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Programmable Logic Controllers - a Practical Approach Iec 61131-3 Using Codesys
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Table of Contents

Preface xiv Part one Hardware 1 1 About PLCs 3 1.1 History 4 1.1.1 More Recent Developments 6 1.2 Structure 7 1.2.1 Inputs and Outputs 10 1.3 PLC Operation 13 1.3.1 Process Knowledge 14 1.3.2 Standard Operations 16 1.3.3 Cyclic, Freewheeling, or Event ]Controlled Execution 18 1.4 Test Problems 19 2 Digital Signals and Digital Inputs and Outputs 20 2.1 Introduction 20 2.2 Terminology 21 2.2.1 Discrete, Digital, Logical, and Binary 21 2.2.2 Sensors, Transducers, and Transmitters 22 2.3 Switches 24 2.3.1 Limit Switches 24 2.3.2 Safety Devices 24 2.3.3 Magnetic Switches 25 2.4 Logical Sensors 26 2.4.1 Inductive Sensors 27 2.4.2 Capacitive Sensors 29 2.4.3 Photocells 30 2.4.4 Ultrasonic Sensors 33 2.4.5 Rotating Sensors (Encoders) 34 2.4.6 Other Detection Principles and Sensors 37 2.5 Connection of Logical Sensors 39 2.5.1 Sink/Source 41 2.5.2 Selecting a Sensor with the Proper Type of Output 43 2.6 Properties of Discrete Inputs 44 2.7 Discrete Actuators 45 2.7.1 Relays and Contactors 46 2.7.2 Solenoids and Magnetic Valves 47 2.7.3 Transistor Outputs versus Relay Outputs 49 2.8 Test Problems 50 3 Analog Signals and Analog I/O 52 3.1 Introduction 52 3.2 Digitalization of Analog Signals 53 3.2.1 Filtering 53 3.2.2 A/D Conversion 55 3.3 Analog Instrumentation 58 3.3.1 About Sensors 58 3.3.2 Standard Signal Formats 59 3.3.3 On the 4-20 mA Standard 59 3.3.4 Some Other Properties of Sensors 61 3.4 Temperature Sensors 61 3.4.1 Thermocouple 61 3.4.2 PT100/NI1000 62 3.4.3 Thermistors 64 3.5 Connection 64 3.5.1 About Noise, Loss, and Cabling 64 3.5.2 Connecting Sensors 67 3.5.3 Connection of a PT100 (RTD) 68 3.5.4 Connecting Thermocouples 72 3.6 Properties of Analog Input Modules 72 3.6.1 Measurement Ranges and Digitizing: Resolution 72 3.6.2 Important Properties and Parameters 74 3.7 Analog Output Modules and Standard Signal Formats 75 3.8 Test Problems 76 Part two Methodic 79 4 Structured Design 81 4.1 Introduction 81 4.2 Number Systems 82 4.2.1 The Decimal Number Systems 82 4.2.2 The Binary Number System 82 4.2.3 The Hexadecimal Number System 83 4.2.4 Binary ]Coded Decimal Numbers 85 4.2.5 Conversion between Number Systems 86 4.3 Digital Logic 87 4.4 Boolean Design 91 4.4.1 Logical Functional Expressions 91 4.4.2 Boolean Algebra 93 4.5 Sequential Design 97 4.5.1 Flowchart 97 4.5.2 Example: Flowchart for Mixing Process 99 4.5.3 Example: Flowchart for an Automated Packaging Line 101 4.5.4 Sequence Diagrams 107 4.5.5 Example: Sequence Diagram for the Mixing Process 110 4.5.6 Example: Batch Process 112 4.6 State ]Based Design 113 4.6.1 Why Use State Diagrams? 114 4.6.2 State Diagrams 114 4.6.3 Example: Batch Process 117 4.6.4 Example: Level Process 118 4.6.5 Example: Packing Facility for Apples 121 4.7 Summary 124 4.8 Test Problems 125 Part three IEC 61131 ]3 131 5 Introduction to Programming and IEC 61131 ]3 133 5.1 Introduction 133 5.1.1 Weaknesses in Traditional PLCs 134 5.1.2 Improvements with IEC 61131 ]3 136 5.1.3 On Implementation of the Standard 137 5.2 Brief Presentation of the Languages 138 5.2.1 ST 138 5.2.2 FBD 138 5.2.3 LD 139 5.2.4 IL 139 5.2.5 SFC 141 5.3 Program Structure in IEC 61131 ]3 141 5.3.1 Example of a Configuration 145 5.4 Program Processing 146 5.4.1 Development of Programming Languages 146 5.4.2 From Source Code to Machine Code 147 5.5 Test Problems 151 6 IEC 61131 ]3: Common Language Elements 152 6.1 Introduction 152 6.2 Identifiers, Keywords, and Comments 153 6.2.1 Identifiers 153 6.2.2 Keywords 154 6.2.3 Comments 154 6.3 About Variables and Data Types 156 6.4 Pragmas and Literals 156 6.4.1 Literal 157 6.5 Data Types 158 6.5.1 Numerical and Binary Data Types 158 6.5.2 Data Types for Time and Duration 161 6.5.3 Text Strings 163 6.5.4 Generic Data Types 164 6.5.5 User ]Defined Data Types 166 6.6 Variables 169 6.6.1 Conventional Addressing 170 6.6.2 Declaration of Variables with IEC 61131 ]3 171 6.6.3 Local Versus Global Variables 174 6.6.4 Input and Output Variables 175 6.6.5 Other Variable Types 176 6.7 Direct Addressing 176 6.7.1 Addressing Structure 176 6.7.2 I/O ]Addressing 178 6.8 Variable versus I/O ]Addresses 179 6.8.1 Unspecified I/O ]Addresses 179 6.9 Declaration of Multielement Variables 180 6.9.1 Arrays 181 6.9.2 Data Structures 182 6.10 Test Problems 184 7 Functions 187 7.1 Introduction 187 7.2 On Functions 188 7.3 Standard Functions 189 7.3.1 Assignment 190 7.4 Boolean Operations 191 7.5 Arithmetic Functions 192 7.5.1 Overflow 193 7.6 Comparison 194 7.7 Numerical Operations 195 7.7.1 Priority of Execution 196 7.8 Selection 197 7.9 Type Conversion 197 7.10 Bit ]String Functions 199 7.11 Text ]String Functions 200 7.12 Defining New Functions 202 7.13 EN/ENO 203 7.14 Test Problems 204 8 Function Blocks 206 8.1 Introduction 206 8.1.1 The Standard's FBs 207 8.2 Declaring and Calling FBs 207 8.3 FBs for Flank Detection 208 8.4 Bistable Elements 209 8.5 Timers 210 8.6 Counters 211 8.6.1 Up ]Counter 212 8.6.2 Down ]Counter 212 8.6.3 Up/Down ]Counter 212 8.7 Defining New FBs 213 8.7.1 Encapsulation of Code 214 8.7.2 Other Nonstandardized FBs 216 8.8 Programs 217 8.8.1 Program Calls 218 8.8.2 Execution Control 219 8.9 Test Problems 220 Part four Programming 221 9 Ladder Diagram (LD) 223 9.1 Introduction 223 9.2 Program Structure 224 9.2.1 Contacts and Conditions 225 9.2.2 Coils and Actions 226 9.2.3 Graphical Elements: An Overview 227 9.3 Boolean Operations 227 9.3.1 AND/OR ]Conditions 227 9.3.2 Set/Reset Coils 230 9.3.3 Edge Detecting Contacts 233 9.3.4 Example: Control of a Mixing Process 234 9.4 Rules for Execution 237 9.4.1 One Output: Several Conditions 237 9.4.2 The Importance of the Order of Execution 238 9.4.3 Labels and Jumps 239 9.5 Use of Standard Functions in LD 240 9.6 Development and Use of FBs in LD 242 9.7 Structured Programming in LD 244 9.7.1 Flowchart versus RS ]Based LD Code 248 9.7.2 State Diagrams versus RS ]Based LD Code 253 9.8 Summary 259 9.9 Test Problems 260 10 Function Block Diagram (FBD) 262 10.1 Introduction 262 10.2 Program Structure 263 10.2.1 Concepts 264 10.3 Execution Order and Loops 264 10.3.1 Labels and Jumps 265 10.4 User ]Defined Functions and FBs 266 10.5 Integer Division 268 10.6 Sequential Programming with FBD 271 10.7 Test Problems 273 11 Structured Text (ST) 278 11.1 Introduction 278 11.2 ST in General 279 11.2.1 Program Structure 280 11.3 Standard Functions and Operators 281 11.3.1 Assignment 282 11.4 Calling FBs 283 11.4.1 Flank Detection and Memories 284 11.4.2 Timers 287 11.4.3 Counters 288 11.5 IF Statements 288 11.6 CASE Statements 290 11.7 ST Code Based upon State Diagrams 292 11.7.1 Example: Code for the Level Process 295 11.8 Loops 298 11.8.1 WHILE ... DO... END_WHILE 298 11.8.2 FOR ... END_FOR 299 11.8.3 REPEAT ... END_REPEAT 300 11.8.4 The EXIT Instruction 300 11.9 Example: Defining and Calling Functions 301 11.10 Test Problems 302 12 Sequential Function Chart (SFC) 306 12.1 Introduction 306 12.1.1 SFC in General 307 12.2 Structure and Graphics 307 12.2.1 Overview: Graphic Symbols 309 12.2.2 Alternative Branches 309 12.2.3 Parallel Branches 311 12.3 Steps 312 12.3.1 Step Addresses 313 12.3.2 SFC in Text Form (for Those Specially Interested...) 314 12.4 Transitions 314 12.4.1 Alternative Definition of Transitions 315 12.5 Actions 317 12.5.1 Action Types 318 12.5.2 Action Control 319 12.5.3 Alternative Declaration and Use of Actions 321 12.6 Control of Diagram Execution 322 12.7 Good Design Technique 323 12.8 Test Problems 326 13 Examples 331 13.1 Example 1: PID Controller Function Block: Structured Text 331 13.2 Example 2: Sampling: SFC 333 13.2.1 List of Variables 334 13.2.2 Possible Solution 334 13.3 Example 3: Product Control: SFC 337 13.3.1 Functional Description 338 13.3.2 List of Variables 338 13.3.3 Possible Solution 339 13.4 Example 4: Automatic Feeder: ST/SFC/FBD 342 13.4.1 Planning and Structuring 344 13.4.2 Alternative 1: SFC 345 13.4.3 Alternative 2: ST/FBD 347 Part FIVE Implementation 351 14 CoDeSys 2.3 353 14.1 Introduction 353 14.2 Starting the Program 354 14.2.1 The Contents of a Project 356 14.3 Configuring the (WAGO) PLC 357 14.4 Communications with the PLC 360 14.4.1 The Gateway Server 361 14.4.2 Local Connection via Service Cable 362 14.4.3 Via Ethernet 363 14.4.4 Communication with a PLC Connected to a Remote PC 364 14.4.5 Testing Communications 365 14.5 Libraries 365 14.6 Defining a POU 367 14.7 Programming in FBD/LD 368 14.7.1 Declaring Variables 369 14.7.2 Programming with FBD 371 14.7.3 Programming with LD 372 14.8 Configuring Tasks 375 14.9 Downloading and Testing Programs 376 14.9.1 Debugging 377 14.10 Global Variables and Special Data Types 379 15 CoDeSys Version 3.5 381 15.1 Starting a New Project 381 15.1.1 Device 382 15.1.2 Application 384 15.2 Programming and Programming Units (POUs) 386 15.2.1 Declaration of Variables 388 15.3 Compiling and Running the Project 389 15.3.1 Start Gateway Server and PLS and Set Up Communications 390 15.4 Test Problems 393 Bibliography 395 Index 396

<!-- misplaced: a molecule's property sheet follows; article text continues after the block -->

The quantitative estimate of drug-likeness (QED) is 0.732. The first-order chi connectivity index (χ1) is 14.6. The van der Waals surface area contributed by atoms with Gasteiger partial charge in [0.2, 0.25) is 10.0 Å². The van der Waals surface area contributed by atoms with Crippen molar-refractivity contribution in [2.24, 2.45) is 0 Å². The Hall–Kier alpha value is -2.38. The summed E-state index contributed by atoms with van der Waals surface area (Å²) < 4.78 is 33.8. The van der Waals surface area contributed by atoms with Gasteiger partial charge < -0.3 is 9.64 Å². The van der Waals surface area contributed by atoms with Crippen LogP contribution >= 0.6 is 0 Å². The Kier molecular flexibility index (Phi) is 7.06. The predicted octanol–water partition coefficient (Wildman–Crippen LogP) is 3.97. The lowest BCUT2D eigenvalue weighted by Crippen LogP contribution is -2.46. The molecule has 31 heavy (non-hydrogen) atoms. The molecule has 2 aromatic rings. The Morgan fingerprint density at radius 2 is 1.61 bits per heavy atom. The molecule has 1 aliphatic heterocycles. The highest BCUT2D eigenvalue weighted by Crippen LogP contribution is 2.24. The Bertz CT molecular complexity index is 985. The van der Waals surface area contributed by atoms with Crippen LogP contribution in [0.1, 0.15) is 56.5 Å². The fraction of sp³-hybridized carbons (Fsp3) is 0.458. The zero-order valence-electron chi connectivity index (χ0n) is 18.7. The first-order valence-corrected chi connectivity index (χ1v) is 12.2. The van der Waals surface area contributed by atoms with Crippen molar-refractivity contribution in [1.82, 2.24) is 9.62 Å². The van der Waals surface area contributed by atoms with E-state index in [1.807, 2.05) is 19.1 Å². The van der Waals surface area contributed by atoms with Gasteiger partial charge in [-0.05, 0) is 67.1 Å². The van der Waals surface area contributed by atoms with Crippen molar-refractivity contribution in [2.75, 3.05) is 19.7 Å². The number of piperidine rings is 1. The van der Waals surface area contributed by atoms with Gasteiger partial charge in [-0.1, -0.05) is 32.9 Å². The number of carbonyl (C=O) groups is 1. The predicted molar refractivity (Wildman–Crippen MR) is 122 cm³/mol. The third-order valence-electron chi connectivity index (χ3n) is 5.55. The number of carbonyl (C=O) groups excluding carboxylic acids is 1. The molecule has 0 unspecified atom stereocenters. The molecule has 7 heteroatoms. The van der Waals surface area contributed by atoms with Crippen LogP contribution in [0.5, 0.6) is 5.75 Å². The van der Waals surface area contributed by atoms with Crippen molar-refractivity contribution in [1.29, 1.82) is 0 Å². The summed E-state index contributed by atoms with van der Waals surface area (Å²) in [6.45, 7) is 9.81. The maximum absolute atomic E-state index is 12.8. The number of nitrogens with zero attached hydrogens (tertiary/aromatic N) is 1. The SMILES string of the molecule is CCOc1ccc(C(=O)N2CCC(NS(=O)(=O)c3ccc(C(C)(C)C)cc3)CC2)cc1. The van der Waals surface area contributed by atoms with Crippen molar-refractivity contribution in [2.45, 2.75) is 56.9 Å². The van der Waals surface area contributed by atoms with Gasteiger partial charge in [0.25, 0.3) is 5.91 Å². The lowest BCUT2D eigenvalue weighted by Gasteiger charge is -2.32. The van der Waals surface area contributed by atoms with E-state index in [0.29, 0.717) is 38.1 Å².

About the Author

Dag H. Hanssen works as an Assistant Professor in automation at the Institute of Engineering and Safety at the University of Tromso. During the course of his 18 year long career with the university he has taught many different courses, but he now focusses on control technique, process automation and Application Development.